A French proposal to create a ‘European Academy’ could help to rejuvenate efforts to build a common continental identity. Under France’s presidency of the Council of the European Union, which runs to June 2022, President Emmanuel Macron has proposed “a European Academy bringing together a hundred or so intellectuals from the 27 countries and from all disciplines to shed light on the European debate”.
Thierry Chopin, professor of political science at the Catholic University of Lille, says the idea is “to create a European structure to work on the narrative of ‘belonging’ and on a common European identity, mainly through the academic world, but also by involving the cultural world more widely”. “The idea is that there will be no European sovereignty without a sense of belonging and active identification to an EU-wide political community. In concrete terms, I don’t know if it could be a permanent structure or an annual meeting,” he says.
Renaud Dehousse, president of the European University Institute, a Florence-based research university created by an international treaty in 1972, says “what is being sought is really a debate”. “There is a big Macron agenda which says, ‘Let’s try to reinvent the meaning for Europe.’ Europe has been confronted for decades now, at least two decades, with a certain disenchantment, of which Brexit has been one manifestation, but only one. There’s a widespread awareness across Europe this is a problem that needs to be addressed and that one needs to ask oneself what are big issues in today’s Europe.”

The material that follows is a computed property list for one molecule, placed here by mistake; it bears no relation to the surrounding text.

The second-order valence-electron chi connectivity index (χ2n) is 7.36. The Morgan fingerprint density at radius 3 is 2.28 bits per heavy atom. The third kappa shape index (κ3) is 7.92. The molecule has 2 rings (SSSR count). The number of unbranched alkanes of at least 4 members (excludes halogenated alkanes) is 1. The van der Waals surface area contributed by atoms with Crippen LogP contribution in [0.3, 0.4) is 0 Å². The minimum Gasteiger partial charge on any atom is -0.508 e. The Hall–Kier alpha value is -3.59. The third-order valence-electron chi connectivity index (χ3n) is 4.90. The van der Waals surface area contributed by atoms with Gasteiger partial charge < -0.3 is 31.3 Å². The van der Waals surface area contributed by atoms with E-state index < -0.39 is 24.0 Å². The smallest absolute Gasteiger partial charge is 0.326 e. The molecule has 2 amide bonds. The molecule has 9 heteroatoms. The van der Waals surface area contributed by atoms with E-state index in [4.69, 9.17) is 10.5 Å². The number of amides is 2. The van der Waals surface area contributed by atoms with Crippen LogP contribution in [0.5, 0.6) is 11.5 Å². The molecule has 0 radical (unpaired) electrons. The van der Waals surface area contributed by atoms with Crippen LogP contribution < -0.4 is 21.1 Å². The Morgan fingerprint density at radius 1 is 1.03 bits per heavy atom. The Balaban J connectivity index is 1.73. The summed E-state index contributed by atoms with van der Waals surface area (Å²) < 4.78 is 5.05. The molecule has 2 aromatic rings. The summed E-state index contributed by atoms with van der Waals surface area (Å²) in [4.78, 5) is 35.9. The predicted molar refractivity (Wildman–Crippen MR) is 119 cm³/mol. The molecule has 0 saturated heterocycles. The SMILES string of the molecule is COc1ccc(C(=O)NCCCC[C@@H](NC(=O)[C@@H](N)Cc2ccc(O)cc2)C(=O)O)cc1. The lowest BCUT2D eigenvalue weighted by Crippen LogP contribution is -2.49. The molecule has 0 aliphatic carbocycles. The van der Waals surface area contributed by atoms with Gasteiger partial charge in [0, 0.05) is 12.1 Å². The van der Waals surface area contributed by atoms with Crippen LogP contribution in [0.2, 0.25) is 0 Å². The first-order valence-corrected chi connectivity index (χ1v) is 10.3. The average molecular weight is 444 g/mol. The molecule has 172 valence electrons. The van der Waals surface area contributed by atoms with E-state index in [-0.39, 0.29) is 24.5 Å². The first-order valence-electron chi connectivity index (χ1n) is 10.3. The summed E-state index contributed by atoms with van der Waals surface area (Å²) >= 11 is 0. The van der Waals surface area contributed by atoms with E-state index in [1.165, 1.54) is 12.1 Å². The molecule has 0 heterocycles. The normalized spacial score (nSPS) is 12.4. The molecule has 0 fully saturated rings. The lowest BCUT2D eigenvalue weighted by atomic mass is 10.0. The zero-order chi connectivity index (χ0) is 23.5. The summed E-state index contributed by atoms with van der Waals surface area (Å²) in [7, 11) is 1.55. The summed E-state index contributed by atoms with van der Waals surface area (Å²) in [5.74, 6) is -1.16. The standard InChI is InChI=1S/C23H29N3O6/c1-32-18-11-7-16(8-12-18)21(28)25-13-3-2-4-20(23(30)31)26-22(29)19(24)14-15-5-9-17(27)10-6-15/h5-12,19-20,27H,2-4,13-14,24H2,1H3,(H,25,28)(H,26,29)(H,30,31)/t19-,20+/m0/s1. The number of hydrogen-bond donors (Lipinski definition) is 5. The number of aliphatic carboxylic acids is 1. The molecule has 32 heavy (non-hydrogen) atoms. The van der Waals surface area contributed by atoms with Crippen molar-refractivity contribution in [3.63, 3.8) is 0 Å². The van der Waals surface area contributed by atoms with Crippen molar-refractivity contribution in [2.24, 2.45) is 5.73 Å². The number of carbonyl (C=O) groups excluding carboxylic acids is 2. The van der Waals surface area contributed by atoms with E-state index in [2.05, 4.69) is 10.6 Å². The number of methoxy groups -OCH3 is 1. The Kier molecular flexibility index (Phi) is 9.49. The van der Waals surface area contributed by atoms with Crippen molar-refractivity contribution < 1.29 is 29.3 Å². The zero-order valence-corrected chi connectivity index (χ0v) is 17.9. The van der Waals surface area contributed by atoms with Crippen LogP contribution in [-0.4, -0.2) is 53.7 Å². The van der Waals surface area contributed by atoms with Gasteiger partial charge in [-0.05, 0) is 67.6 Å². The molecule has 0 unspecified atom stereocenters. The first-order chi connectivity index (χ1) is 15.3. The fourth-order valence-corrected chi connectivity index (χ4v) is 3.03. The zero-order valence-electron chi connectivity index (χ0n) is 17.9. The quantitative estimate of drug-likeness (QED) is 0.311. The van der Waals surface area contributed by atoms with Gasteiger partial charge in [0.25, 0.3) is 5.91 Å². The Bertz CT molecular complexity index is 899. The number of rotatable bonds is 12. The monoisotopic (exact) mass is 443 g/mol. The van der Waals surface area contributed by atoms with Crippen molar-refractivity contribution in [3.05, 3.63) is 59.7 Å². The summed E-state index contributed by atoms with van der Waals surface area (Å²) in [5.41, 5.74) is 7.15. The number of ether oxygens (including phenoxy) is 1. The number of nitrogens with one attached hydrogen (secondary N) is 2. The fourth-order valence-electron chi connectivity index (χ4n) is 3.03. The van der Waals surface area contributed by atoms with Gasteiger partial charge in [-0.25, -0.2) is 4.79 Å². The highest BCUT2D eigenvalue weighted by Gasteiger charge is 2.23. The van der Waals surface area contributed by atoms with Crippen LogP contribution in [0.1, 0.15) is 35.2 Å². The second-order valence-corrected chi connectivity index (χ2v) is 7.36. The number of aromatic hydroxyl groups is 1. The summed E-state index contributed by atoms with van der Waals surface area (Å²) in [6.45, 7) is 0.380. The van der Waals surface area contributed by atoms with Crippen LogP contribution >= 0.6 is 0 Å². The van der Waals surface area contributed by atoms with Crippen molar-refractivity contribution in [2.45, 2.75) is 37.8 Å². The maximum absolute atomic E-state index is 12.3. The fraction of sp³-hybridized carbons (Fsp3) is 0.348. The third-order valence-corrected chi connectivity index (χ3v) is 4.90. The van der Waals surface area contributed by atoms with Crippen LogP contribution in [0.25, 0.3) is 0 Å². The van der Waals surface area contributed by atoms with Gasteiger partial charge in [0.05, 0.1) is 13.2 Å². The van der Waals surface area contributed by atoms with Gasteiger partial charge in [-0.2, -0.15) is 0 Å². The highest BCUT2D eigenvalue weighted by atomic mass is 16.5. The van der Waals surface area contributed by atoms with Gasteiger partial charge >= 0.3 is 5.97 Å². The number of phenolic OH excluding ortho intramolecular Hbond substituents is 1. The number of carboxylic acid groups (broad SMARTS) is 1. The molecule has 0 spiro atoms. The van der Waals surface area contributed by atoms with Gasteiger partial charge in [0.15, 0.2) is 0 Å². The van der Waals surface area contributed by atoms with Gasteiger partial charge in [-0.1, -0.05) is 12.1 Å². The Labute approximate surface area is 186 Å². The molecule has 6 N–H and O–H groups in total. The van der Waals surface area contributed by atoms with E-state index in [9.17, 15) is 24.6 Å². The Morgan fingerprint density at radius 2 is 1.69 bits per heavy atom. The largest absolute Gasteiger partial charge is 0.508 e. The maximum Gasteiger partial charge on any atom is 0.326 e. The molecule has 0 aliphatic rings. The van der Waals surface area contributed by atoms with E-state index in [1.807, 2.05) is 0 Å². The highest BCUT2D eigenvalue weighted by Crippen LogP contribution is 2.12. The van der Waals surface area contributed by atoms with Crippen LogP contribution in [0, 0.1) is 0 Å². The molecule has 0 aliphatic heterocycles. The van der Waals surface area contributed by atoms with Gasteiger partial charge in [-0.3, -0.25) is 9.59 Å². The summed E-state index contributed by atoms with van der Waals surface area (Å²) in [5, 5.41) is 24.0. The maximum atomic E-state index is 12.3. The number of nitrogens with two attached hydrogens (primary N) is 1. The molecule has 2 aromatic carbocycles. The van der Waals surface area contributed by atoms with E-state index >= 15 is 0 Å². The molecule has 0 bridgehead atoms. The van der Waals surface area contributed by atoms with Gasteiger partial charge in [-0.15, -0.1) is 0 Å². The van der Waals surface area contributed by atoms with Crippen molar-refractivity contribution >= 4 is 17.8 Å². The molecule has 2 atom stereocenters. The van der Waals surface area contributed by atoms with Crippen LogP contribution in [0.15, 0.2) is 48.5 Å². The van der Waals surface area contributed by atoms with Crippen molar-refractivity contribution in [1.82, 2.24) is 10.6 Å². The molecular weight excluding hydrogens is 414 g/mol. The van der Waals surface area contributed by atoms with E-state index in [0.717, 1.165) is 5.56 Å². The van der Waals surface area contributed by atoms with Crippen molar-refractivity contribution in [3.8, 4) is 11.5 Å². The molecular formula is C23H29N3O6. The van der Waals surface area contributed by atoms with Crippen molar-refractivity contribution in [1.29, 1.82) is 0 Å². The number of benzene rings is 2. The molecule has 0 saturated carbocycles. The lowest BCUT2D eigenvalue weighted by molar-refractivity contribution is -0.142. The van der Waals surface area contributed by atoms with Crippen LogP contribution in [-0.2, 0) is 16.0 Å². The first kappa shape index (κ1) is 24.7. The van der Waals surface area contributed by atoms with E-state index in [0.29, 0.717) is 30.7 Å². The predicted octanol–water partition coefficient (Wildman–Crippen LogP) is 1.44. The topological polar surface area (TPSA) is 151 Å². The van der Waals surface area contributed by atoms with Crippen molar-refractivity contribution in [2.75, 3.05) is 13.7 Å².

Prof. Dehousse argues that the new academy will be sufficiently different from Academia Europaea, a learned academy founded by 55 scholars in Cambridge in 1988, which now boasts almost 5,000 members from across the continent. “Academia is really a learned society for academics, whereas Macron makes a different point, he wants intellectuals — thinkers, who may not be academics,” he says.
But other heads of pan-European academies have reservations. Sierd Cloetingh, professor of earth sciences at Utrecht University and president of Academia Europaea, says that restricting membership to around 100 would allow for “a little bit more than three per member country.” He is also concerned about restricting membership to academics from within the European Union, excluding scholars from countries such as the UK.
The move comes as the European Universities Initiative, a Macron-led plan to create cross-border institutions, offers a third round of funding.